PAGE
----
A year after their son's death, a young Marine's parents ask if his death was preventable

Conor McDowell and Kathleen Bourque in September 2018.


By PETULA DVORAK | The Washington Post | Published: May 26, 2020

Conor McDowell did not have to die.

That is a common sentiment for the loved ones left behind after an untimely death, certainly.

But it's not one you always hear on Memorial Day, when the men and women who die in uniform are honored for dying for freedom, for country, for making the ultimate sacrifice in the name of democracy and for millions of fellow Americans.

In Conor's case, though — and it has become ever clearer to his family after a year of deep research and work following his death — it is absolutely, devastatingly true.

The smart, handsome, newly engaged 24-year-old should not have died.

It was May 9, 2019, when 1st. Lt. H. Conor McDowell, a troop commander with the Marines' 1st Light Armored Reconnaissance Battalion, was crushed to death seconds after his light armored vehicle (LAV) fell into a weed-choked abyss at Camp Pendleton near San Diego.

"Conor died because the range safety unit at Pendleton failed to identify a vast hole completely concealed by 8-feet-high grass, weeds and shrubs," his parents, Susan Flanigan and Michael. McDowell, wrote in an opinion article for the Los Angeles Times last week. "That cover had sprung up over two weeks, following unusually heavy rains. Conor was leading a group of LAVs on daylight training maneuvers."

As Conor felt the vehicle tipping, he yelled "Rollover!" and saved the lives of the other Marines with him. He was killed instantly — the other Marines there knew it. And they covered his head and torso with an American flag until help arrived.

It was a training accident.

They keep happening military training deaths have outnumbered combat deaths 4 to 1, according to official statistics- in a military that has also seen five years of increased funding.

Conor's parents have spent the year since his death pinpointing the failures that led to the great, unimaginable loss of their only son.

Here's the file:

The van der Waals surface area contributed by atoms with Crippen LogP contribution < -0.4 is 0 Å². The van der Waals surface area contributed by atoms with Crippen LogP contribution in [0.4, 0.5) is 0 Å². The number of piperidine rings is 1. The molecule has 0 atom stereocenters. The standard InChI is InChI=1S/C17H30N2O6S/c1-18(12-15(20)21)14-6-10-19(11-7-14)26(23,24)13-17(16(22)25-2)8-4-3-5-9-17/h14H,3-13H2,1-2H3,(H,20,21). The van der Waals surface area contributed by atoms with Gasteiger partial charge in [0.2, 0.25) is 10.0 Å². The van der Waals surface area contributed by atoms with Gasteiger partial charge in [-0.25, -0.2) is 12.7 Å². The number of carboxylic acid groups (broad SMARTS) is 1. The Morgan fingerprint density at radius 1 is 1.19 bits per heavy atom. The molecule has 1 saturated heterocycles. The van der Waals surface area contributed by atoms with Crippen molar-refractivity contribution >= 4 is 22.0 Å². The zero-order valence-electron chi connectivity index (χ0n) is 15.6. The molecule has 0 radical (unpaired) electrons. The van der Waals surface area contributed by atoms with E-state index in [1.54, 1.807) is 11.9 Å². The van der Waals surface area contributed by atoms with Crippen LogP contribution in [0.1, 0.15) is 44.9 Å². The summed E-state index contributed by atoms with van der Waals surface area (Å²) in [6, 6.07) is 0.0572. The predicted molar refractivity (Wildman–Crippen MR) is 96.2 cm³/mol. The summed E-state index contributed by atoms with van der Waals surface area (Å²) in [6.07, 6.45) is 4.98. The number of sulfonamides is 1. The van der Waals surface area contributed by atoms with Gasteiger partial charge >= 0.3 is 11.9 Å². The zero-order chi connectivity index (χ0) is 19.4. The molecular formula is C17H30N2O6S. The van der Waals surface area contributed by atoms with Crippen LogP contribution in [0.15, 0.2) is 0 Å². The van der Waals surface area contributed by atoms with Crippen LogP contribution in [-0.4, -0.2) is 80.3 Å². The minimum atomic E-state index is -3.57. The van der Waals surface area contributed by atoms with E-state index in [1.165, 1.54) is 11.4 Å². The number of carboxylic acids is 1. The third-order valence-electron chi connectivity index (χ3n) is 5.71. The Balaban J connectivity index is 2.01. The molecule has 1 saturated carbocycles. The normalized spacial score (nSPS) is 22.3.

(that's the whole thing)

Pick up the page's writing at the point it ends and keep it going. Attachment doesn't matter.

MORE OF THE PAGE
"We have a sense of purpose in bringing in safety measures, which are long overdue and now the Pentagon can't resist anymore," said Michael McDowell, a respected former BBC journalist.

I met McDowell on another story years ago and knew how proud he was of his son.

This death is remarkable because it was one of 15 rollover deaths that McDowell can trace in military training in the past year.

For me, it's personally poignant because Conor grew up playing in my own kids' favorite District of Columbia park and because he watched his mom explain the 9/11 attacks in Legos and instantly said he wanted to go fight terrorism. I could imagine both my sons as young Conor.

After his death, I spent a long evening on the phone with the love of his life, Kathleen Bourque, and she told me the whole, whirlwind, cinematic love story. She hopped into his truck four days after they met and moved across the country with him. And I was swept away with them, smitten with their beautiful and daring love story.

He had a ring made for Kathleen out of his grandmother's diamonds and was planning to give it to her when he got back from that 10-day training exercise.

She moved in with his parents in their Maryland home after he died. And for 10 months they grieved together. She visited his childhood home — the one not far from mine in D.C. — and walked the rooms, imagining her love as a toddler in the historic home. She moved to Washington.

Conor's parents have been working with lawmakers on Capitol Hill, pinpointing the fixable things they believe led to their only child's death.

Thanks to their agitation, the Government Accountability Office launched a year-long forensic investigation examining a decade of rollovers, which the Pentagon calls "mishaps," but McDowell and Flanigan call "preventable."

The military tactical vehicles are top-heavy and laden with extra armor and weaponry that make them prone to tip over, they said.

"Thousands of these vehicles now in use are up to 30 years old, worn out by the wars in Afghanistan and Iraq, and repaired by taking parts from other vehicles," they said in their opinion piece. "Too often they are pushed through maintenance inspections, which they should fail. There are precious few new vehicles available. For example, new LAVs [lightweight amphibious vehicles] are years from arrival."

The "mishaps" keep happening.

In March, Marine Cpl. Eloiza Zavala, 20, died minutes after she was catapulted out of a tactical vehicle as it hit a road bump during a training exercise in the United Arab Emirates.

Zavala, the daughter of Mexican immigrants, was attached to a Camp Pendleton battalion, had been swiftly promoted to corporal and was widely popular. But her funeral in her hometown of Sacramento, California, was restricted to only eight family members and a small Marine honor guard because of the coronavirus.

She didn't have to die, either.

May 9 was a difficult day for McDowell, the first anniversary of his son's death, he told me.

"You can't 'move on,' but you adjust a bit and go forward," he said. "But his loss will never leave us on any day, ever."

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